CAN Media Guide to Cycling in New Zealand

The Cycling Advocates Network (CAN) announces the launch of a media guide to cycling in New Zealand. The one-page guide is designed to give media a brief, factual overview of cycling to help ensure accurate reporting.

There are a number of myths and misperceptions of cycling, and unfortunately media often relay these unintentionally - see Cycling Facts and Fiction.

CAN’s view is that cycling is popular, safe, responsible and contributes actively to community well-being. We realise this is a pro-cycling view, but we also do our best to be well-informed. So we invite the media to check the facts below and use them as appropriate in cycling-related news and stories.’

The Guide is provided below and CAN’s website provides more detailed facts (see under ‘Resources on Home page’ or ‘About Us’).

THE CAN MEDIA GUIDE TO CYCLING IN NEW ZEALAND (PDF)

The data below are sourced from Ministry of Transport (MoT), Statistics NZ, Ministry of Justice (MoJ), SPARC, Accident Compensation Corporation (ACC) and Injury Prevention Research Unit (IPRU). In some cases these sources have been combined to clarify issues.

1. How many cyclists are there in New Zealand?

The MoT Household Travel Survey (2006) shows there are 1.274 million cyclists in New Zealand, or a third (31%) of New Zealanders. By comparison, there are about 3 million people with car licences.

  • About 750,000 or a fifth (18%) of New Zealanders are regular cyclists (cycling at least once a month) and 144,000 or 3.5% cycle nearly every day
  • About 38,000 or 1% ride to work (about 2.5% of commuters) according to the 2006 Census

SPARC figures show cycling is in the top five most popular leisure pastimes across children and adults. ACC figures suggest cycling is far safer (has a lower number of injuries among people doing it) than rugby, cricket, basketball, soccer, netball and tennis.

2. How dangerous and irresponsible is cycling?

Cycling is relatively safe and responsible. MoT traffic crash, IPRU injury and MoJ traffic offence data show:

  • About 1 in 1,000 cyclists are in injury crashes every year, compared with about 3 in 1,000 car drivers – and the cost of car crashes is among the top injury-related health costs in NZ
  • Since 2000 about 750 cyclists were injured and 10 killed on average on the road every year, only 5% of the total - low given the numbers of cyclists
  • Cyclists are more often seriously injured than car users - school-aged cyclists are at highest risk, while regular cyclists have more crashes per hour travelled than car users
  • Only 40% of on-road cycling crashes are caused directly by the cyclist – the lowest rate of any mode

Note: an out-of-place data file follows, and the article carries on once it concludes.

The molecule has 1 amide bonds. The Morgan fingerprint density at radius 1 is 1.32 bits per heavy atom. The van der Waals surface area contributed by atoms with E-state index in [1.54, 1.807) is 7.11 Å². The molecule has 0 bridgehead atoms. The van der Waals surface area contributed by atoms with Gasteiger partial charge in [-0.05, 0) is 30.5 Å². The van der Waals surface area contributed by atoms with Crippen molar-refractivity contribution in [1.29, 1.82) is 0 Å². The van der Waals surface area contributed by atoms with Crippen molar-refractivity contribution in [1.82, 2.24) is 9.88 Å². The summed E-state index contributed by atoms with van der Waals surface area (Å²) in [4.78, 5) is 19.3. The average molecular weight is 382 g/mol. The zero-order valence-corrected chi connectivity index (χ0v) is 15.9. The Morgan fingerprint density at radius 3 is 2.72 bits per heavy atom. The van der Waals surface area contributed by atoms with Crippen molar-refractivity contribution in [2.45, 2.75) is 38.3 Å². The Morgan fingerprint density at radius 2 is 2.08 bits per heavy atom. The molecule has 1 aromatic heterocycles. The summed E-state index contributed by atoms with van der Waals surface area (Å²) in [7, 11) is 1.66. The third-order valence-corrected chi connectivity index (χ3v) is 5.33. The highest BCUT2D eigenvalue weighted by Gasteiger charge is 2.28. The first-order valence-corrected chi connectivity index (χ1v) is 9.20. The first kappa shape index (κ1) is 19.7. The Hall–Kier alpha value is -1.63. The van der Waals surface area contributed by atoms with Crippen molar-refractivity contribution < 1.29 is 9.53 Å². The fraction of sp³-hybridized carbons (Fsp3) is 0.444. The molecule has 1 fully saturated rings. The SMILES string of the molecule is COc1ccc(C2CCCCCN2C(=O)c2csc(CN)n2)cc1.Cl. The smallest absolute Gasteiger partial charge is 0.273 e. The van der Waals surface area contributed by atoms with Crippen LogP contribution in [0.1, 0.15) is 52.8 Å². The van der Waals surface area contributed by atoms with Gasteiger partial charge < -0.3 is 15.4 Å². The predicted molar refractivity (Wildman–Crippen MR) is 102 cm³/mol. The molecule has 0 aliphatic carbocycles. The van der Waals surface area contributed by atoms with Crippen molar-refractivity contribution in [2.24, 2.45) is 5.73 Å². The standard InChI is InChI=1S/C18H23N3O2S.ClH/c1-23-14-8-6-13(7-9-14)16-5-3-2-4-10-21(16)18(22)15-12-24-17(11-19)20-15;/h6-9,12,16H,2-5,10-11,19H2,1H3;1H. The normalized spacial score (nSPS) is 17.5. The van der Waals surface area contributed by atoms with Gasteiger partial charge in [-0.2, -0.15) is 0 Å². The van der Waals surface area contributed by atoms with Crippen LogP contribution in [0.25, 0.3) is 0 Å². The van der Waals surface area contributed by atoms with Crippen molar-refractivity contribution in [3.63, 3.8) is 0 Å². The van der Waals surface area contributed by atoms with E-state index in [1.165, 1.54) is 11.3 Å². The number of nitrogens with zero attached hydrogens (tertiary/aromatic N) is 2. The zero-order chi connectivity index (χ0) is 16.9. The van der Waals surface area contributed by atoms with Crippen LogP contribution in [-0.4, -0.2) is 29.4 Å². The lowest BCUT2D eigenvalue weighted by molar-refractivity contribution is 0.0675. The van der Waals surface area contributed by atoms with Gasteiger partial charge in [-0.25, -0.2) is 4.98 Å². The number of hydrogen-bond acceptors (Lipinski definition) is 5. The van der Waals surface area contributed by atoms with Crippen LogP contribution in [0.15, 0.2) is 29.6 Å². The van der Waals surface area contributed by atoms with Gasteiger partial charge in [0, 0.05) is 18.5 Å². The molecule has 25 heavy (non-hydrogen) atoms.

• Cyclist traffic offences total less than 1% of all traffic offences per year – a negligible figure

3. Who pays for on-road cycling?

Urban roads are partly paid for by ratepayers (through Local Authority rates allocated to roading), and partly by car owners (such as through petrol taxes). Most adult cyclists are also car owners and so pay for their own road use, either as a rate payer or as a motorist.

Note local authority and national budgets for cycling are typically a few percent of the total roading and transport budget. Under New Zealand’s sustainable transport strategy such budgets are set to increase, though the actual proportions will still remain very small.

4. Why is cycling important?

Cycling is important because it provides both transport and leisure benefits. The direct benefits include improved physical and mental health with reduced health costs, pollution and traffic congestion. Local and national transport authorities are increasingly prioritising cycling because it is pivotal to reducing carbon emissions and ensuring sustainable transport for a vibrant, healthy community.

ENDS

Release Date: 
5 March, 2008
AttachmentSize
CAN-Media_NZCyclingFacts.pdf198.86 KB

Comments

I am helpful with this

I am helpful with this information as I am thinking to be a cyclist in NZ. Thanks.

sample letter: Cycling myths debunked

Cycling myths debunked

There's no evidence that we are facing a rising tide of traffic crime by people on bicycles, contrary to a recent claim (DomPost letters, 2 Dec)

I agree that we shouldn't tolerate breaking the rules or lack of courtesy, but let's keep this in perspective. Data is not the plural of anecdote.

For every errant cyclist, I could point to 99 examples of unlawful or dangerous driving or jaywalking.

Indeed, Ministry of Justice figures show that cyclist traffic offences total less than 1% of all traffic offences per year. Is this really the top priority for Police?

The Cycling Advocates Network promotes respect through its Stop at Red campaign (can.org.nz/stopatred/),

Regarding the situation Mr Cunneen describes, perhaps he should freshen up his knowledge of the Road Code: a right turning vehicle is required to give way to traffic going straight through.

The fact remains that we all win when more people ride bikes more often. People are healthier, traffic congestion is cut, road building bills are lower, our air is cleaner, and remaining drivers can always find a parking space.

What we need is smart investment in attractive and safe cycle facilities, not finger wagging.